The following year, in FY 2001, the Administration for Children and Families awarded three-year grants to another 9 organizations around the country to provide direct services to victims of torture.

Most recently, in FY 2004, ACF awarded grants to 26 organizations to provide direct services. And one grant was awarded again to the Center for Victims of Torture to continue to provide technical assistance to other service providers who assist victims of torture.

Agencies funded through the Services for Victims of Torture program have provided a combination of mental health, medical, legal, and case management services. Mental health services have consisted of diagnostic evaluation, psychotherapy and counseling, pharmacological intervention, and group therapy. Medical services have included diagnostic evaluation, treatment for head injuries and other trauma, and other kinds of medical assistance. Legal services have included legal evaluation and assistance with immigration status. Other services have included assistance with housing, employment services, transportation assistance, English as a Second Language, and translation and interpretation services.

The 26 organizations currently funded under this program are located in 17 States. The States are: California, Colorado, Florida, Georgia, Illinois, Maryland, Massachusetts, Michigan, Minnesota, Missouri, Nebraska, New York, Oregon, Pennsylvania, Texas, Utah and Virginia.

At the end of FY 2004, the organizations that had originally been awarded grants in FY 2000 and FY 2001 reported that they had provided services to approximately 6,600 victims of torture. These grantees reported that, of the victims of torture served, 3,922 received mental health services, 2,753 victims of torture received medical services, 2,649 were provided legal assistance, and 4,399 received other kinds of social services. These services have been provided directly by grantees or their partner agencies or have been provided through referral to other organizations.

An important component of this program has been the provision of technical assistance through the Center for Victims of Torture. This organization also maintains a clinic through which direct services are provided to victims of torture.

During the four-year period that ended on September 29, 2004, the Center for Victims of Torture provided technical assistance to thirty-seven organizations that serve victims of torture. Of these organizations, 25 had received grants through the Victims of Torture program; 5 organizations had received funding as sub-grantees; and 7 organizations that serve victims of torture without a direct grant from the program received technical assistance from the Center for Victims of Torture.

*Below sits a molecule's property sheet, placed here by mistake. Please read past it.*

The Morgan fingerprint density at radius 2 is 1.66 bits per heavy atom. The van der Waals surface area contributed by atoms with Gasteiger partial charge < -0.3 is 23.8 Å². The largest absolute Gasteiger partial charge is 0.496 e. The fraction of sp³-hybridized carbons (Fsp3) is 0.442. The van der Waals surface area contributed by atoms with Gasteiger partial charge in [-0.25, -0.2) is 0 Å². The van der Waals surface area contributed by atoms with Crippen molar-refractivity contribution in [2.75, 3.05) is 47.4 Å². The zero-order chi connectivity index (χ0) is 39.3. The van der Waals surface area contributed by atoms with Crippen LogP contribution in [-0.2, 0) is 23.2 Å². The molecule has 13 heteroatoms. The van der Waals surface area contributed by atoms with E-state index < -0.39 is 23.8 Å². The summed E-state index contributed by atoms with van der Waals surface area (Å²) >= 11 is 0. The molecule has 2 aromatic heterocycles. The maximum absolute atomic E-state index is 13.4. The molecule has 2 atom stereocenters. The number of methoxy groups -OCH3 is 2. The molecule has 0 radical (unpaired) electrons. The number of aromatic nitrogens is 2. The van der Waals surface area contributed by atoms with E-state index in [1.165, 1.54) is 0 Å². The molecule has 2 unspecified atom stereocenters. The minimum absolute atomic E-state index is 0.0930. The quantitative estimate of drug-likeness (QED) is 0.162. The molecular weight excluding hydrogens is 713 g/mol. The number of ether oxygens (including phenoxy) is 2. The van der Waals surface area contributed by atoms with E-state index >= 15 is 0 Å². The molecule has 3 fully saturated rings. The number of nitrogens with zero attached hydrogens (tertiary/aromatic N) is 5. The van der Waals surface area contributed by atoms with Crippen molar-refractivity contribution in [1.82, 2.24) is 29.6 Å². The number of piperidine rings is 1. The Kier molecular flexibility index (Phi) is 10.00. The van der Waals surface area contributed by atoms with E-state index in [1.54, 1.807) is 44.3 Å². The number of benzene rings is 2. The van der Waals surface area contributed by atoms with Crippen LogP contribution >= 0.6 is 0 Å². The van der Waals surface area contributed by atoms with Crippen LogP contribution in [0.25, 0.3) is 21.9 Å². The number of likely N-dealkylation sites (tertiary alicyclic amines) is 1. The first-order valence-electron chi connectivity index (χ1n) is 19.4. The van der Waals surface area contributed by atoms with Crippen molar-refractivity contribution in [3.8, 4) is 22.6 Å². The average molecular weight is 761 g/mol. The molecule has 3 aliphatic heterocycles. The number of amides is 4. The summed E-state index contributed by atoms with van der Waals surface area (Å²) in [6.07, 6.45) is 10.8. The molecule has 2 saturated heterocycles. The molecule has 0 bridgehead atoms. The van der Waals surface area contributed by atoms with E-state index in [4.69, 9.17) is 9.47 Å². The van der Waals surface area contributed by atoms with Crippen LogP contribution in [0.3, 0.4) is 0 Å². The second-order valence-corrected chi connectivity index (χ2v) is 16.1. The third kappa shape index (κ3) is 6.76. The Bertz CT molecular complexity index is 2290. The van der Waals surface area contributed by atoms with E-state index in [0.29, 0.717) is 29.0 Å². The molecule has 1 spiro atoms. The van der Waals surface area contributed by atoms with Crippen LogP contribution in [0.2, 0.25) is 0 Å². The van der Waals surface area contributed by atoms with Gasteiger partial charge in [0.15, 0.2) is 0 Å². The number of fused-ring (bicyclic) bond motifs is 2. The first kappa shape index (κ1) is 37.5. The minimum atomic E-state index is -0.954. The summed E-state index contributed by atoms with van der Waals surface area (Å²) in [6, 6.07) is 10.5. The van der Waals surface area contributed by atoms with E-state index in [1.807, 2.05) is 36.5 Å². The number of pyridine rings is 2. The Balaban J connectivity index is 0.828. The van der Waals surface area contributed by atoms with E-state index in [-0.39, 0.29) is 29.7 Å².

The main goal of the technical assistance grant to the Center for Victims of Torture has been to expand and enhance treatment facilities for victims of torture living in the United States. The Center for Victims of Torture has provided knowledge and innovative expertise to treatment facilities in the areas of clinical service, organizational structure, data collection, and technology through on-site consultations, individual program assessments, and technical assistance plans.

The Center for Victims of Torture also has conducted a series of mini-institutes. Over the four-year grant period that ended in September 2004, 518 participants took part in these mini-institutes. The institutes covered such topics as clinical methods, clinical and administrative leadership, and report writing.

The technical assistance provided by the Center for Victims of Torture has been vital to the Services for Victims of Torture program both in ensuring that all organizations that receive funding are providing the most up-date services and in ensuring that other service providers who work with victims of torture have access to the same information on best practices in working with this population.

In conclusion, this program allows organizations that serve victims of torture vital funding to reach out to survivors of torture and provide the assistance they need in order to participate fully in their new lives in this country. I would like to thank the Subcommittee for its commitment to assisting victims of torture. I look forward to working with you on the reauthorization of this critical legislation, the Torture Victims Relief Act.

Last Revised: June 22, 2005